How to Tell Your Kids You’re Dating Someone New

by ParentCo. May 24, 2017

top view of mother and son sitting on a wooden dock lake side.

It was supposed to be their dad. You were supposed to stay with him forever – but that went south. That was bad enough, now they have to deal with the fact that there’s another man in your life? How’s this gonna go down? Telling your kids you’ve begun a romantic relationship with someone new is tricky. It’s an uncomfortable conversation to have – particularly if it’s the first time you’re having it since separating from your family partner. There are ways, however, to soften the blow — to make them feel more at ease with a situation that they didn’t want or ask for.

1 | Don’t do it right away

Wait until the relationship is well established and on solid ground before introducing this big change into your children’s lives.

2 | If appropriate, tell their father (or mother) first — and tell them you did so

When the children first learn you are in a new relationship, their first thought will likely be of their other parent; they’ll worry s/he is in some way being betrayed. If you can assure them that their other parent is already aware of this news, the guilt and burden they may feel will be lifted.

3 | Tell them one-on-one

When you do decide the time is right, pull each child aside individually to deliver this news. A close, intimate conversation between just the two of you will afford him or her a greater sense of safety and more freedom to react in a genuine, uninhibited way.

4 | Assure them they're still #1, no matter what

Their first reaction will be, “What about me?” Even if they don’t express that concern out loud, tell them that this in no way affects the relationship you have with them. Just because another person is in the picture doesn’t mean there’s less room in your life for your children.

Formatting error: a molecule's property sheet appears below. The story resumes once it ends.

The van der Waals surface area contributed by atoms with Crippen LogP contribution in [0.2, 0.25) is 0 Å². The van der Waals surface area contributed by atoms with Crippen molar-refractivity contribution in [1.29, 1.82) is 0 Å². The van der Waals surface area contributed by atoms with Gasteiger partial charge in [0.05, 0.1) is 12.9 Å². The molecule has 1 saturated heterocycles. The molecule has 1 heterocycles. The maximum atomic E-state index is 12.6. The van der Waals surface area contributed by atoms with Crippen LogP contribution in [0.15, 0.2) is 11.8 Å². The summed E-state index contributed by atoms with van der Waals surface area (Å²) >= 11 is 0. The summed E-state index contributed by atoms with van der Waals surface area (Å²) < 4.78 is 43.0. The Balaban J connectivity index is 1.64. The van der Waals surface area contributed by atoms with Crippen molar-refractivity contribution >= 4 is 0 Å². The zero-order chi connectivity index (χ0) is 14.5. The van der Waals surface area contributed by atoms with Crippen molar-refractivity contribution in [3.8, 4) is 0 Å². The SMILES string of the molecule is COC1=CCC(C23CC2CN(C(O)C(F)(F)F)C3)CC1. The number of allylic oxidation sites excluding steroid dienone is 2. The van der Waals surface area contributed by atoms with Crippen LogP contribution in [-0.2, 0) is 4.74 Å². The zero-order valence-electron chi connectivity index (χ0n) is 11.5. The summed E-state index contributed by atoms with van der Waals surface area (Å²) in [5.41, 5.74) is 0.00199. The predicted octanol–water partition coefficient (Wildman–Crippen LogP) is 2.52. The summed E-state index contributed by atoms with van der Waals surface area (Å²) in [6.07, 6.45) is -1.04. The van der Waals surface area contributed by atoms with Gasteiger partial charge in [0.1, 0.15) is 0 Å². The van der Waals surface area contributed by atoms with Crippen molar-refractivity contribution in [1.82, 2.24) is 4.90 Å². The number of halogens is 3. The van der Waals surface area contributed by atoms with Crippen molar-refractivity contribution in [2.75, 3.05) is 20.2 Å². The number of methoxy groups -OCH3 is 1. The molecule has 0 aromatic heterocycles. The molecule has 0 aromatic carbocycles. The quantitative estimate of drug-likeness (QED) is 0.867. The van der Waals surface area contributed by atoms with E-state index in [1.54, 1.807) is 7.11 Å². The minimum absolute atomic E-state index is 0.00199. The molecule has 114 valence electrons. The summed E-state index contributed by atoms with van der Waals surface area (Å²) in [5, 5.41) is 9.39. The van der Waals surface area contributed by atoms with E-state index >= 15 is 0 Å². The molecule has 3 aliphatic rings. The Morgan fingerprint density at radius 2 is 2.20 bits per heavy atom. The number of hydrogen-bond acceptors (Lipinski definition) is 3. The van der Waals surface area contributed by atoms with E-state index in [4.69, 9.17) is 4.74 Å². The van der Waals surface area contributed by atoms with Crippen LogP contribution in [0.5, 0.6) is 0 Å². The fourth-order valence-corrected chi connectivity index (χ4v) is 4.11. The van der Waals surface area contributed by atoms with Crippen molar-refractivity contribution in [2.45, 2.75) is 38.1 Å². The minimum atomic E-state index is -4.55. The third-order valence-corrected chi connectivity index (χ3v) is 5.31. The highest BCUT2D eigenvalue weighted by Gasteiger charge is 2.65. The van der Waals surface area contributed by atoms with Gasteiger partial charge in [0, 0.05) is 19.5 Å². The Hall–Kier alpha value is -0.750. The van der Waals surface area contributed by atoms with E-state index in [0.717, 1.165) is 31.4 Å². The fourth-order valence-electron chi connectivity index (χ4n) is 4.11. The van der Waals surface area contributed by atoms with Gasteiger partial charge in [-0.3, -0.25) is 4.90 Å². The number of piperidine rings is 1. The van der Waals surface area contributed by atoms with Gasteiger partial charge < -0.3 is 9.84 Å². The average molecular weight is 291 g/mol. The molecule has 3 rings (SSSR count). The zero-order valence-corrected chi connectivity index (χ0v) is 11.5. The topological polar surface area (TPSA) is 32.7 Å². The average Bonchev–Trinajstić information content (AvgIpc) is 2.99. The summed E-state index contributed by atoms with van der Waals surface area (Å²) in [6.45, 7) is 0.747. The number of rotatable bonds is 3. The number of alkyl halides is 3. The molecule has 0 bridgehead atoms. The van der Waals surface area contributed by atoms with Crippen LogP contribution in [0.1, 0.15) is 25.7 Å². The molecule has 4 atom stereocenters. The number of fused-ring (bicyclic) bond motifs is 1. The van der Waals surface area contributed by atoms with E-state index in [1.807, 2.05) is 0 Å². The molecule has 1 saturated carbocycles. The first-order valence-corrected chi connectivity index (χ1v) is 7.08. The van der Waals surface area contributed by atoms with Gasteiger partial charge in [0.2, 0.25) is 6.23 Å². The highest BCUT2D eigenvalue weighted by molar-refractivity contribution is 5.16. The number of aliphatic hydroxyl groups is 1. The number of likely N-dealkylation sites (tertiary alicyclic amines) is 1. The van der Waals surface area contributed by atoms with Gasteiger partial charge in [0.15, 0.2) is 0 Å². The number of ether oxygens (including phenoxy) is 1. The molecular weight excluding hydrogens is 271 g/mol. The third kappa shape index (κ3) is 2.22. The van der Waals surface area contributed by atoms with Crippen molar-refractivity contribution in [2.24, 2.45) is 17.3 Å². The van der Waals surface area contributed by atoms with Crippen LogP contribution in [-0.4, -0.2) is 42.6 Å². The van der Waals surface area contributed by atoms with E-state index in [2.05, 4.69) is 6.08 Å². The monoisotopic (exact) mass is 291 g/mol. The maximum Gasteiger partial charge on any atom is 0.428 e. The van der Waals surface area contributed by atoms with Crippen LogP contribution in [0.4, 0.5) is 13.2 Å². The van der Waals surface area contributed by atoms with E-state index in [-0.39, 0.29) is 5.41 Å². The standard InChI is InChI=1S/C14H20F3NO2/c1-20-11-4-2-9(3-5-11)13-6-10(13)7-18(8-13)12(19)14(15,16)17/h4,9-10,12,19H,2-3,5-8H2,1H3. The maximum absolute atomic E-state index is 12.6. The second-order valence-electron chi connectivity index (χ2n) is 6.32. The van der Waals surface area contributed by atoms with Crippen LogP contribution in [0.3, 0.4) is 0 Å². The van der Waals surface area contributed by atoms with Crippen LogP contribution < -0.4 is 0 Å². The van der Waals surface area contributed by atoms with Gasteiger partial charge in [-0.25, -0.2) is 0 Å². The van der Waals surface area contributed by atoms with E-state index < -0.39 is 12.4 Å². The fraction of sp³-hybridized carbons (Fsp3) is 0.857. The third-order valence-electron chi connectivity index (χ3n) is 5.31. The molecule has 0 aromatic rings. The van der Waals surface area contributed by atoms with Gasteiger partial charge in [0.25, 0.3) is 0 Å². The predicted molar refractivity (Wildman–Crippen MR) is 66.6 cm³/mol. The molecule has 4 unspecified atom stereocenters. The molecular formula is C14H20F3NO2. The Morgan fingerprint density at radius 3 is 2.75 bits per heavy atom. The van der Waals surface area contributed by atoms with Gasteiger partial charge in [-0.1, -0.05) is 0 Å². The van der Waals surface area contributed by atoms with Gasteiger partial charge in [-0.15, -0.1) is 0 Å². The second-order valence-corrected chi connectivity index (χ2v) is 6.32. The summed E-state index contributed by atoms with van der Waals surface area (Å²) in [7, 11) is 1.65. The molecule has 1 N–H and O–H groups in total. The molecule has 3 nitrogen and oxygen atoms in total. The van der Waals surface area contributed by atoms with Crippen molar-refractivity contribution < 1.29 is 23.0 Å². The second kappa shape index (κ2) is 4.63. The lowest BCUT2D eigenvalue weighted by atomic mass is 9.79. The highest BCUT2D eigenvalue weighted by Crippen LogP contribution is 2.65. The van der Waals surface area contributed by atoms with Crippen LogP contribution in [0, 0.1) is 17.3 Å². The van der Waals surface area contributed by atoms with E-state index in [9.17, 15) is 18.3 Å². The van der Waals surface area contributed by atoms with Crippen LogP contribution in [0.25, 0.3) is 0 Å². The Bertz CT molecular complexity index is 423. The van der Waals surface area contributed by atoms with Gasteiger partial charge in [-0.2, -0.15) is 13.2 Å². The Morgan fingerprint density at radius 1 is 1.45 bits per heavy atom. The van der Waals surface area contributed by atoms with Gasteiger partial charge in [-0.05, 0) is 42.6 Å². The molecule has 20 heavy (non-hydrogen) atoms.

5 | Encourage them to ask questions

Any and all questions are fair game. They’ve just been dealt some heavy news – allow them to ask whatever question(s) will help them to better process the information they’ve received. You can use digression in how you answer the questions — but allow them to ask, nonetheless.

6 | Ask them questions

They may clam up; they may say nothing at all. That’s when you step in and ask them probing questions (gently) in attempt to identify how they’re feeling about it. If they don’t answer, don’t push. Revisit it at a later date.

7 | Give them space to process the news

When you’re done with the initial conversation, encourage them to take some time to themselves to sit with their emotions, but also assure them you’re available when and if they want to talk about it further.

8 | Ask your partner to give you space

Just as your kids need space to deal with their feelings on the matter, so might you. Delivering news such as this to your children can take a significant emotional toll on you as well.

9 | Give your children a say in when and how they meet your new partner

Maybe your new partner is someone they already know or maybe it’s someone new. In either case, giving your children some control over when they begin spending time with this person will make them feel more like stakeholders.

10 | Hug them. Kiss them. Tell them you love them – often

Though they may not show it, their insecurities may be skyrocketing during this time. Nurture their fragile egos with loving words of affirmation. There is nothing easy when it comes to navigating divorce — particularly when children are involved. It’s a slippery slope — a series of decision that can have a ripple effect in the lives of those around you. Whether children like it or not, dating after divorce is a fact of life for many. We can’t expect to stay single forever in order to protect their feelings. What we can do, however, is help to ease the transition for them.



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